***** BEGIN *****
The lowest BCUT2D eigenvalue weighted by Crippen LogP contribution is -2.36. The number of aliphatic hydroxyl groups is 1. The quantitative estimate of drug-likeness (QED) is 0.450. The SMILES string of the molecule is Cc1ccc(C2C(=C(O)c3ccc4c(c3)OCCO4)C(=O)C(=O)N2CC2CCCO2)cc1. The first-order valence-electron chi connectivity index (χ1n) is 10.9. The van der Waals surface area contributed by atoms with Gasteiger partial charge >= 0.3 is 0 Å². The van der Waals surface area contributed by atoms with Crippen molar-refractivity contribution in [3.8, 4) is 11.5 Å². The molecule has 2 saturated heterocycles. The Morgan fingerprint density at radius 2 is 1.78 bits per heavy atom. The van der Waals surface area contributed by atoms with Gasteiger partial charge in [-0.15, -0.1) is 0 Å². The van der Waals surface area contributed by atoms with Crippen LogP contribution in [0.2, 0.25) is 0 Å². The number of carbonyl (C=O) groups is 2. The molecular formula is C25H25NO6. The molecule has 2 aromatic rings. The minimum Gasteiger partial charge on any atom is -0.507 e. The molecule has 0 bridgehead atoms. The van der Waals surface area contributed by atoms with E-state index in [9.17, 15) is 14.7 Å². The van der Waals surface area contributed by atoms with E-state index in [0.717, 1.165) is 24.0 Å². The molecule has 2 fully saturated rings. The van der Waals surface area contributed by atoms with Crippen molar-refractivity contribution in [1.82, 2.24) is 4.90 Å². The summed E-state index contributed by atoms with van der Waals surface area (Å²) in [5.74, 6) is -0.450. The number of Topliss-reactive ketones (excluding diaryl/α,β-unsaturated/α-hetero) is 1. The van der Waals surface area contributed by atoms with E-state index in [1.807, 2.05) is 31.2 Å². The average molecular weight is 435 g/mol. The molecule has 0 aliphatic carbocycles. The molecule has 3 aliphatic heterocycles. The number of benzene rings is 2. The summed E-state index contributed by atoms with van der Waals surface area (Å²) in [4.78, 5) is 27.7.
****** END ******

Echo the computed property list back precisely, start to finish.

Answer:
The lowest BCUT2D eigenvalue weighted by Crippen LogP contribution is -2.36. The number of aliphatic hydroxyl groups is 1. The quantitative estimate of drug-likeness (QED) is 0.450. The SMILES string of the molecule is Cc1ccc(C2C(=C(O)c3ccc4c(c3)OCCO4)C(=O)C(=O)N2CC2CCCO2)cc1. The first-order valence-electron chi connectivity index (χ1n) is 10.9. The van der Waals surface area contributed by atoms with Gasteiger partial charge >= 0.3 is 0 Å². The van der Waals surface area contributed by atoms with Crippen molar-refractivity contribution in [3.8, 4) is 11.5 Å². The molecule has 2 saturated heterocycles. The Morgan fingerprint density at radius 2 is 1.78 bits per heavy atom. The van der Waals surface area contributed by atoms with Gasteiger partial charge in [-0.15, -0.1) is 0 Å². The van der Waals surface area contributed by atoms with Crippen LogP contribution in [0.2, 0.25) is 0 Å². The number of carbonyl (C=O) groups is 2. The molecular formula is C25H25NO6. The molecule has 2 aromatic rings. The minimum Gasteiger partial charge on any atom is -0.507 e. The molecule has 0 bridgehead atoms. The van der Waals surface area contributed by atoms with E-state index in [9.17, 15) is 14.7 Å². The van der Waals surface area contributed by atoms with E-state index in [0.717, 1.165) is 24.0 Å². The molecule has 2 fully saturated rings. The van der Waals surface area contributed by atoms with Crippen molar-refractivity contribution in [1.82, 2.24) is 4.90 Å². The summed E-state index contributed by atoms with van der Waals surface area (Å²) in [5.74, 6) is -0.450. The number of Topliss-reactive ketones (excluding diaryl/α,β-unsaturated/α-hetero) is 1. The van der Waals surface area contributed by atoms with E-state index in [1.807, 2.05) is 31.2 Å². The average molecular weight is 435 g/mol. The molecule has 0 aliphatic carbocycles. The molecule has 3 aliphatic heterocycles. The number of benzene rings is 2. The summed E-state index contributed by atoms with van der Waals surface area (Å²) in [4.78, 5) is 27.7.